Lima Call for Climate Action

The 20th Session of the Conference of Parties (COP) of the United Nations Framework Convention on Climate Change wrapped up over two weeks of negotiations with the release of the ‘Lima Call for Climate Action’. This decision will be the basis of the global climate agreement expected in 2015, and its annex contains elements for a draft negotiating text.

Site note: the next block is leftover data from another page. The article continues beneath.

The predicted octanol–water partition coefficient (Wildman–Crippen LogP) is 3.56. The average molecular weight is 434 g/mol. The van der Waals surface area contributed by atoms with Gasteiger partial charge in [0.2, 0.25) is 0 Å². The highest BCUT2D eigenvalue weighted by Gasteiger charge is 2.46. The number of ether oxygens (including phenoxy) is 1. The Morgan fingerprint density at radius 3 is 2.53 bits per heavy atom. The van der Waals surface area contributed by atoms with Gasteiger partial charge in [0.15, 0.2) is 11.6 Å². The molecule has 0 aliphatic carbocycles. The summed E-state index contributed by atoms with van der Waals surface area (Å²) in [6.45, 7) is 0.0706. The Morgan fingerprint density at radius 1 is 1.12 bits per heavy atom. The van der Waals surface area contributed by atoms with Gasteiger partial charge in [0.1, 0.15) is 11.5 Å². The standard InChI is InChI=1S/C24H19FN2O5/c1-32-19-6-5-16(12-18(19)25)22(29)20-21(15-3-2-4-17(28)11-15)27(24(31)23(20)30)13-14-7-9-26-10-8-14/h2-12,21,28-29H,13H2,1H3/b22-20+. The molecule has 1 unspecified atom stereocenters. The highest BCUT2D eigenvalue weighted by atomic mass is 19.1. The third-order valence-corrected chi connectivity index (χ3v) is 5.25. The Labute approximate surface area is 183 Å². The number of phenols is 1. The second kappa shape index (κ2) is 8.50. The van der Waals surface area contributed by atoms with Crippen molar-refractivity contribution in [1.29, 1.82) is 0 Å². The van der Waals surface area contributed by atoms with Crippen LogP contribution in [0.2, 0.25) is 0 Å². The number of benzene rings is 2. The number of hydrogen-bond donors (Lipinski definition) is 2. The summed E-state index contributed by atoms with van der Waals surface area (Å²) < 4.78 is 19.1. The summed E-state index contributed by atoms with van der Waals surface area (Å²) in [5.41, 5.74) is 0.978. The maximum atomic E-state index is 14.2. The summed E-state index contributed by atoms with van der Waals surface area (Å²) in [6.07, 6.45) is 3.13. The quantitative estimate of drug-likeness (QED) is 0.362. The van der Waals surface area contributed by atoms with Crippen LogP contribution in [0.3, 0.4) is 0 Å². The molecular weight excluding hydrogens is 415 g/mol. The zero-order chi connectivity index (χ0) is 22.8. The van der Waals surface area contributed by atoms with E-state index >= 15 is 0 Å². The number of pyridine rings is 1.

A key component of this agreement are country climate pledges known as ‘intended nationally determined contributions’ (INDCs), these are a countries contribution towards achieving the Conventions ultimate objective, which is to stabilize greenhouse gas concentrations at a level that would prevent dangerous anthropogenic interference with the climate system. Crucially each country is expected to outline their INDCs, and thus the old firewall of developed and developing countries has been breached, and developing countries now have commitments. Countries will communicate these during the early part of 2015 or by the start of October 2015 at the latest, and the UNFCCC secretariat will produce a synthesis report of their aggregate effect. It was agreed that these contributions will be an improvement on a countries existing undertakings, however, missing from the text was the need for an ex-ante review of these commitments, and no common, comprehensive reporting methodologies were specified. This means it will be difficult to assess the potential impact of these commitments over time and also to compare approaches between countries. It is likely that IDRCs will focus on mitigation, as countries are not obliged to provide information on their adaptation plans, although they are free to do so if they wish.